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Irish Innocence Project
harry gleeson

Irish man pardoned for murder conviction 74 years after his execution

Harry Gleeson has received the State’s first posthumous pardon for murder.

THE MURDER CONVICTION of Harry Gleeson has been overturned by the government 74 years after he was executed.

The Minister for Justice and Equality, Frances Fitzgerald, today announced the decision to grant the pardon under Article 13.6 of the Constitution.

This is the first posthumous pardon in the history of the State.

On 27 February, 1941, Harry Gleeson was convicted of the murder of Mary ‘Moll’ McCarthy.

In accordance with a range of evidence reviewed by Shane Murphy SC under the instruction of the Attorney General, the original verdict was viewed to be “unsafe”.

Who was Harry Gleeson?

Harry Gleeson was accused of shooting Mary McCarthy dead in November 1940.

He had been living and working on a farm owned by his uncle John Ceasar and his wife Brigid.

McCarthy was living in a nearby house with her children.

On 21 November, 1940, Gleeson reported to Gardaí in Tipperary that he had seen the body of a woman lying in a field near to where he lived. It was the body of Mary McCarthy, who had been shot twice.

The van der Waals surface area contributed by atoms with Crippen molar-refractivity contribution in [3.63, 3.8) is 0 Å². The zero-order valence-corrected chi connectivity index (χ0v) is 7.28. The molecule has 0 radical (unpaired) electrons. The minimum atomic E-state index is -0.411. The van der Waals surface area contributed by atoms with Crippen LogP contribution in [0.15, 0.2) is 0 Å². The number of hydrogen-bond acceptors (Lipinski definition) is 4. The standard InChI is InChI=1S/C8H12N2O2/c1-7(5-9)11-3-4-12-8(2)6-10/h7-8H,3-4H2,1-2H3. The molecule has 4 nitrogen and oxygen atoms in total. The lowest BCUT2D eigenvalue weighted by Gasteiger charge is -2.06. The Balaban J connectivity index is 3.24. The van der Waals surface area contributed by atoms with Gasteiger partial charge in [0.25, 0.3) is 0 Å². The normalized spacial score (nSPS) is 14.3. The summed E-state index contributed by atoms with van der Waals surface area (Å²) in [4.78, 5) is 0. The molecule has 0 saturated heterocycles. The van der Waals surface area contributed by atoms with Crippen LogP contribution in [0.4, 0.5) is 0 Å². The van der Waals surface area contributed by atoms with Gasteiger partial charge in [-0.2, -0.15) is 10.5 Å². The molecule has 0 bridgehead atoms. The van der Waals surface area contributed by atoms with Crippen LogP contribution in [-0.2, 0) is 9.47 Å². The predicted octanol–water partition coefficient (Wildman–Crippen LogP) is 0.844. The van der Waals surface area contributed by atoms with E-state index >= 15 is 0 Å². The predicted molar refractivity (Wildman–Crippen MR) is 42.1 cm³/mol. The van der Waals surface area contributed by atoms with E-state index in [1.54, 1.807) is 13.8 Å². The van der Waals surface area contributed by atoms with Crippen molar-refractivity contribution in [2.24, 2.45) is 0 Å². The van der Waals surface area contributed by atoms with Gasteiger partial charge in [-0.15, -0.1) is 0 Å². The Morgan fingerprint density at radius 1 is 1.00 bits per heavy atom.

He strongly maintained his innocence up to the point of his execution in Mountjoy Prison on 23 April, 1941.

The Irish Innocence Project has looked at Gleeson’s case due to interest from Harry Gleeson’s nearest living relatives Tom and Kevin Gleeson, and the Harry Gleeson Group from the Tipperary area.

Earlier this year, an American pathologist helped prove Mary McCarthy’s time of death coincided with a time that Gleeson had an alibi for.

Why has this been overturned? 

He has now been granted this pardon after the re-examination of a large amount of information relating to his case.

Some of these inconsistencies include the time of death, a fair trial not being afforded to Gleeson, the non-disclosure of evidence by Gardaí at the time, and inconsistencies relating to medical evidence at the time.

He had been one of 12 siblings. His mother emigrated to the United States when Gleeson was 17, and while the family stayed close, the rest of his brothers and sisters decided never to inform her of what happened to him.

A Department of Justice states that: “Mr Gleeson was convicted and executed as a result of a case based on unconvincing circumstantial evidence”.

They go on to say that:

The government deeply regrets that a man was convicted and executed in circumstances now found to be unsafe. All that can be done now by way of remedy is clear his name of the conviction, which this pardon will do, in the hope that this will be a proper tribute to his memory.
More information about the case can be found here. 

Read: Liam Neeson to use his very particular set of skills to narrate 1916 doc

Also: See the house built by Clonmel schoolmasters to show off their love of history

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